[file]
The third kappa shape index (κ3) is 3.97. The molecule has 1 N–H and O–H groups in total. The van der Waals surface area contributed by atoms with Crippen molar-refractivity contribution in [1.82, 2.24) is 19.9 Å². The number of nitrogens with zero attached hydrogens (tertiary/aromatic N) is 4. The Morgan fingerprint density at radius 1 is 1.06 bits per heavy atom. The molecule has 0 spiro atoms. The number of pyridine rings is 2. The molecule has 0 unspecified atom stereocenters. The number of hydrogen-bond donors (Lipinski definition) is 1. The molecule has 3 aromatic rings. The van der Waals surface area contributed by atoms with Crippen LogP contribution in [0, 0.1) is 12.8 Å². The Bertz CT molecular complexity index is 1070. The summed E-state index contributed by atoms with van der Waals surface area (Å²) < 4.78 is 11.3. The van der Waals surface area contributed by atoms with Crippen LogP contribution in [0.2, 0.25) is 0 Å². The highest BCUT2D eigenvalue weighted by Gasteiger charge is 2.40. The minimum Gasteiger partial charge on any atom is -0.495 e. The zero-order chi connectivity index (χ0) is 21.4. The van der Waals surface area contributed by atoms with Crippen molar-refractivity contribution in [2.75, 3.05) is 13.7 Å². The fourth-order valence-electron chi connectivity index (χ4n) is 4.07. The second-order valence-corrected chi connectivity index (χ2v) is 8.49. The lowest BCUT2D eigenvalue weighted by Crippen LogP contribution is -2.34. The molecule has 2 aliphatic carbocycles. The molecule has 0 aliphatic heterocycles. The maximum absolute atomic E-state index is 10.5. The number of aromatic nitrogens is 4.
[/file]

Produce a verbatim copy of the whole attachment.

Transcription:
The third kappa shape index (κ3) is 3.97. The molecule has 1 N–H and O–H groups in total. The van der Waals surface area contributed by atoms with Crippen molar-refractivity contribution in [1.82, 2.24) is 19.9 Å². The number of nitrogens with zero attached hydrogens (tertiary/aromatic N) is 4. The Morgan fingerprint density at radius 1 is 1.06 bits per heavy atom. The molecule has 0 spiro atoms. The number of pyridine rings is 2. The molecule has 0 unspecified atom stereocenters. The number of hydrogen-bond donors (Lipinski definition) is 1. The molecule has 3 aromatic rings. The van der Waals surface area contributed by atoms with Crippen LogP contribution in [0, 0.1) is 12.8 Å². The Bertz CT molecular complexity index is 1070. The summed E-state index contributed by atoms with van der Waals surface area (Å²) < 4.78 is 11.3. The van der Waals surface area contributed by atoms with Crippen LogP contribution in [0.2, 0.25) is 0 Å². The highest BCUT2D eigenvalue weighted by Gasteiger charge is 2.40. The minimum Gasteiger partial charge on any atom is -0.495 e. The zero-order chi connectivity index (χ0) is 21.4. The van der Waals surface area contributed by atoms with Crippen molar-refractivity contribution in [2.75, 3.05) is 13.7 Å². The fourth-order valence-electron chi connectivity index (χ4n) is 4.07. The second-order valence-corrected chi connectivity index (χ2v) is 8.49. The lowest BCUT2D eigenvalue weighted by Crippen LogP contribution is -2.34. The molecule has 2 aliphatic carbocycles. The molecule has 0 aliphatic heterocycles. The maximum absolute atomic E-state index is 10.5. The number of aromatic nitrogens is 4.